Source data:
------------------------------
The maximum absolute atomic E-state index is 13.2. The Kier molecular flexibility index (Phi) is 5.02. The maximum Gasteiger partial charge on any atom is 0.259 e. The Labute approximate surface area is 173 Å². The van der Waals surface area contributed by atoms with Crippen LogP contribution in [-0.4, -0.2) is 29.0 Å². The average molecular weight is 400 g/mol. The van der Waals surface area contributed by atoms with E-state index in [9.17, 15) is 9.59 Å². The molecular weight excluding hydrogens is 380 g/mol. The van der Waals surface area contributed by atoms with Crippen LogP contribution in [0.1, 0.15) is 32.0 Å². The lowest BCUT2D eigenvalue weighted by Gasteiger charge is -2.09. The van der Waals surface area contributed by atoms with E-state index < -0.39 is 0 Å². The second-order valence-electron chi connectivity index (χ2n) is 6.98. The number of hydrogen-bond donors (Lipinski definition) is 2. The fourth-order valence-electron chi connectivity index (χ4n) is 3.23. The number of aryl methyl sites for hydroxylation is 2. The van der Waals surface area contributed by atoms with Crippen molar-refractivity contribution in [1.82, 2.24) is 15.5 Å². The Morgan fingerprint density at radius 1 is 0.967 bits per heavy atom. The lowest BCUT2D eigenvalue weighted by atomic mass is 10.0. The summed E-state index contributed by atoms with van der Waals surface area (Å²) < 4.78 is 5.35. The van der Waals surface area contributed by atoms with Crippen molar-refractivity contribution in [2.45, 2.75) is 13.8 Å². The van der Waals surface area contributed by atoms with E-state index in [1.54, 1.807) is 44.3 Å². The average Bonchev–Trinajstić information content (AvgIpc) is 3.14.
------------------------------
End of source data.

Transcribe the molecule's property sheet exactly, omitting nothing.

The maximum absolute atomic E-state index is 13.2. The Kier molecular flexibility index (Phi) is 5.02. The maximum Gasteiger partial charge on any atom is 0.259 e. The Labute approximate surface area is 173 Å². The van der Waals surface area contributed by atoms with Crippen LogP contribution in [-0.4, -0.2) is 29.0 Å². The average molecular weight is 400 g/mol. The van der Waals surface area contributed by atoms with E-state index in [9.17, 15) is 9.59 Å². The molecular weight excluding hydrogens is 380 g/mol. The van der Waals surface area contributed by atoms with Crippen LogP contribution in [0.1, 0.15) is 32.0 Å². The lowest BCUT2D eigenvalue weighted by Gasteiger charge is -2.09. The van der Waals surface area contributed by atoms with E-state index < -0.39 is 0 Å². The second-order valence-electron chi connectivity index (χ2n) is 6.98. The number of hydrogen-bond donors (Lipinski definition) is 2. The fourth-order valence-electron chi connectivity index (χ4n) is 3.23. The number of aryl methyl sites for hydroxylation is 2. The van der Waals surface area contributed by atoms with Crippen molar-refractivity contribution in [1.82, 2.24) is 15.5 Å². The Morgan fingerprint density at radius 1 is 0.967 bits per heavy atom. The lowest BCUT2D eigenvalue weighted by atomic mass is 10.0. The summed E-state index contributed by atoms with van der Waals surface area (Å²) < 4.78 is 5.35. The van der Waals surface area contributed by atoms with Crippen molar-refractivity contribution in [2.45, 2.75) is 13.8 Å². The van der Waals surface area contributed by atoms with E-state index in [1.54, 1.807) is 44.3 Å². The average Bonchev–Trinajstić information content (AvgIpc) is 3.14.